Combine all the ingredients and mix well.  Heat a skillet and grease with the fat of your choice.  I like to use bacon grease.  Spoon quarter cup size scoops just as if you were making pancakes and cook until bubbly, then flip and cook until done.  Season to taste with salt and pepper if desired. Serve with butter.

The possibilities are endless.  How do you like to prepare your broccoli?

Meal Favorites

It’s true that we here at “Getting Real in Your Kitchen” don’t meal plan in the normal sense of what you would probably consider meal planning to be.  Here at “Getting Real…” we do pantry planning.

In a nutshell, we make sure that our pantries are always stalked with what it takes to make at least 5 of our favorite meals.  When it’s time to make that weekly grocery list we always refer to our master pantry list as our guide.

But I also keep a master meal ideas list as well.  Sometimes I just go blank when it comes to thinking of meals, so I keep a running list of my family’s favorite and easy to pull together meals.  I’ll look at that with the master pantry list when I’m making my grocery list.  Just in case there is something from the master meals list that I would really like to have that week, but I don’t have all the ingredients for, I can easily grab whatever I might need when I’m at the store.

And I also like to cook and try new recipes.  I like to search the web and read food blogs and I like to flip through cookbooks.  When I see something that catches my eye I like to print it out and stick it in my “recipes to try” file folder.  Or if it’s from a cookbook I will make a note of what it is and where it is and stick that in the folder.  Then when I’m preparing the shopping list for the week I look through the folder to see if there is something new I would like to try.  I usually try only one new recipe a week.  I like to rely on my go to ideas the rest of the time.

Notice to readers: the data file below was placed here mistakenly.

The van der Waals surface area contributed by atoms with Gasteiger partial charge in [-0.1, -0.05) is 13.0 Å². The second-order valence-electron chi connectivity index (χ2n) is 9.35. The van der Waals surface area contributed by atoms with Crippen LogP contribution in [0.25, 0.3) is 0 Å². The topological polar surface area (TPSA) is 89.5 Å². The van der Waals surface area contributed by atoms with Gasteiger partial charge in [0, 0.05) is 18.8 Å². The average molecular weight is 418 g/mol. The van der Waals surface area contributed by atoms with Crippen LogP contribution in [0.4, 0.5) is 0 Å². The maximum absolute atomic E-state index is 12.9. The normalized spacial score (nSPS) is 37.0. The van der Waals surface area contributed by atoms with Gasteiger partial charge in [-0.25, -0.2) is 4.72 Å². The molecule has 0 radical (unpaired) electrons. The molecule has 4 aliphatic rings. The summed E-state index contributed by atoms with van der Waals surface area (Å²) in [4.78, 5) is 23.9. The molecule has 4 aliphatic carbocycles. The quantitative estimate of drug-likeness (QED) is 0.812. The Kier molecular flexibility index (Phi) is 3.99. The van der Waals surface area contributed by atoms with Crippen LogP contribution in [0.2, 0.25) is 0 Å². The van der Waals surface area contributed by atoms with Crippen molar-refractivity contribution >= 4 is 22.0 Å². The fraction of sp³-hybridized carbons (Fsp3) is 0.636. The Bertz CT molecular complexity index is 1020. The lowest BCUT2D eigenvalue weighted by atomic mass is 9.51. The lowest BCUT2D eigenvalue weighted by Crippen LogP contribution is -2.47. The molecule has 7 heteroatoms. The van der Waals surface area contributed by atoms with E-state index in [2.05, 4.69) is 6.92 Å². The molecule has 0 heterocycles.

Now if I really like one of the new recipes, I’ll add the name of that recipe to my go to list and file it in the appropriate folder. Then I will make a note of what folder it’s in. 

My file folder names match my magnet.

I also like to include a dessert folder, because what is life without a little bit of dessert every once in a while?

Grocery List

Just to review, we use the following resources to plan meals/make lists for the grocery store:

For those of you who prefer to be paperless, you can always create a meal planning folder within your computer documents.  Included in here could be your master panty list, your favorite meals list, and your fruits and vegetables list.  And you can also create a “recipes to try” folder in your favorites and save them there.  Or better yet, you can create a “recipes to try” Pinterest board and pin them. 

I’d like to share with you all a sample of my master favorite meals list.  Just to give you some ideas.  Keep in mind that this list will not always stay exactly the same.  During the course of your life you will walk through many different seasons and as the seasons of your life change so will your tastes and the amount of time you are willing to be in the kitchen each week.  I suggest that you reevaluate your list at least twice a year.  And you might want to go through your recipes periodically and purge the ones you are no longer using.  I find that it just keeps things so much easier when you are not always faced with so many different choices.

I hope that I have been able to help you simplify the process of meal planning and grocery store shopping!